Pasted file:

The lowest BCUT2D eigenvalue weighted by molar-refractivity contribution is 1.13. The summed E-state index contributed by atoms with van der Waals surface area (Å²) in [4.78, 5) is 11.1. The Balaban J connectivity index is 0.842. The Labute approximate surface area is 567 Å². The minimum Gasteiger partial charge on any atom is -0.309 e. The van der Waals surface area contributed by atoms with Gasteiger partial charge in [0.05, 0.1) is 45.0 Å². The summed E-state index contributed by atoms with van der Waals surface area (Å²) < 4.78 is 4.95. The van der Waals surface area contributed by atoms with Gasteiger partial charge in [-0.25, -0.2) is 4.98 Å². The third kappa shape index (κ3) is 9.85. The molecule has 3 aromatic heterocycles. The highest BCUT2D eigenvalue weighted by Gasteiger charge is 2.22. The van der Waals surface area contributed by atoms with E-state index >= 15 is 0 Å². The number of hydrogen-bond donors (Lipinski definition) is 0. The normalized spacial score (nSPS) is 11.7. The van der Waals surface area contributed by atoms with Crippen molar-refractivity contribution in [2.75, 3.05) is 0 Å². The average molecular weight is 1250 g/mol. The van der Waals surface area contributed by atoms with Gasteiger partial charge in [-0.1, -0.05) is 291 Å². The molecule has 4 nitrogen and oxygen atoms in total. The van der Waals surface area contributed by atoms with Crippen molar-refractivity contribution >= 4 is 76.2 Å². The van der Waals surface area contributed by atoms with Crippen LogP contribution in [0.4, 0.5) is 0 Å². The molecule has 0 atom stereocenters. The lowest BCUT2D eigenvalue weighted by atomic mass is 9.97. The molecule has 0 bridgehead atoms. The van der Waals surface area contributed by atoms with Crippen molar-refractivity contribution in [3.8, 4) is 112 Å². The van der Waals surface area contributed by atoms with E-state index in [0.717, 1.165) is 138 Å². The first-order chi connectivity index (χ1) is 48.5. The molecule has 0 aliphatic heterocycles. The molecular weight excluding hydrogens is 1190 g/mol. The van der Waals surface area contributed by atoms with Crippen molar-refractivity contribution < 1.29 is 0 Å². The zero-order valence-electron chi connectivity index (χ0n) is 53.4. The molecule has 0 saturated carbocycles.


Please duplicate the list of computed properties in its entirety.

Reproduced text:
The lowest BCUT2D eigenvalue weighted by molar-refractivity contribution is 1.13. The summed E-state index contributed by atoms with van der Waals surface area (Å²) in [4.78, 5) is 11.1. The Balaban J connectivity index is 0.842. The Labute approximate surface area is 567 Å². The minimum Gasteiger partial charge on any atom is -0.309 e. The van der Waals surface area contributed by atoms with Gasteiger partial charge in [0.05, 0.1) is 45.0 Å². The summed E-state index contributed by atoms with van der Waals surface area (Å²) < 4.78 is 4.95. The van der Waals surface area contributed by atoms with Gasteiger partial charge in [-0.25, -0.2) is 4.98 Å². The third kappa shape index (κ3) is 9.85. The molecule has 3 aromatic heterocycles. The highest BCUT2D eigenvalue weighted by Gasteiger charge is 2.22. The van der Waals surface area contributed by atoms with E-state index >= 15 is 0 Å². The number of hydrogen-bond donors (Lipinski definition) is 0. The normalized spacial score (nSPS) is 11.7. The van der Waals surface area contributed by atoms with Crippen molar-refractivity contribution in [2.75, 3.05) is 0 Å². The average molecular weight is 1250 g/mol. The van der Waals surface area contributed by atoms with Gasteiger partial charge in [-0.1, -0.05) is 291 Å². The molecule has 4 nitrogen and oxygen atoms in total. The van der Waals surface area contributed by atoms with Crippen molar-refractivity contribution >= 4 is 76.2 Å². The van der Waals surface area contributed by atoms with Crippen LogP contribution in [0.4, 0.5) is 0 Å². The molecule has 0 atom stereocenters. The lowest BCUT2D eigenvalue weighted by atomic mass is 9.97. The molecule has 0 bridgehead atoms. The van der Waals surface area contributed by atoms with Crippen molar-refractivity contribution in [3.8, 4) is 112 Å². The van der Waals surface area contributed by atoms with E-state index in [0.717, 1.165) is 138 Å². The first-order chi connectivity index (χ1) is 48.5. The molecule has 0 aliphatic heterocycles. The molecular weight excluding hydrogens is 1190 g/mol. The van der Waals surface area contributed by atoms with Crippen molar-refractivity contribution < 1.29 is 0 Å². The zero-order valence-electron chi connectivity index (χ0n) is 53.4. The molecule has 0 saturated carbocycles.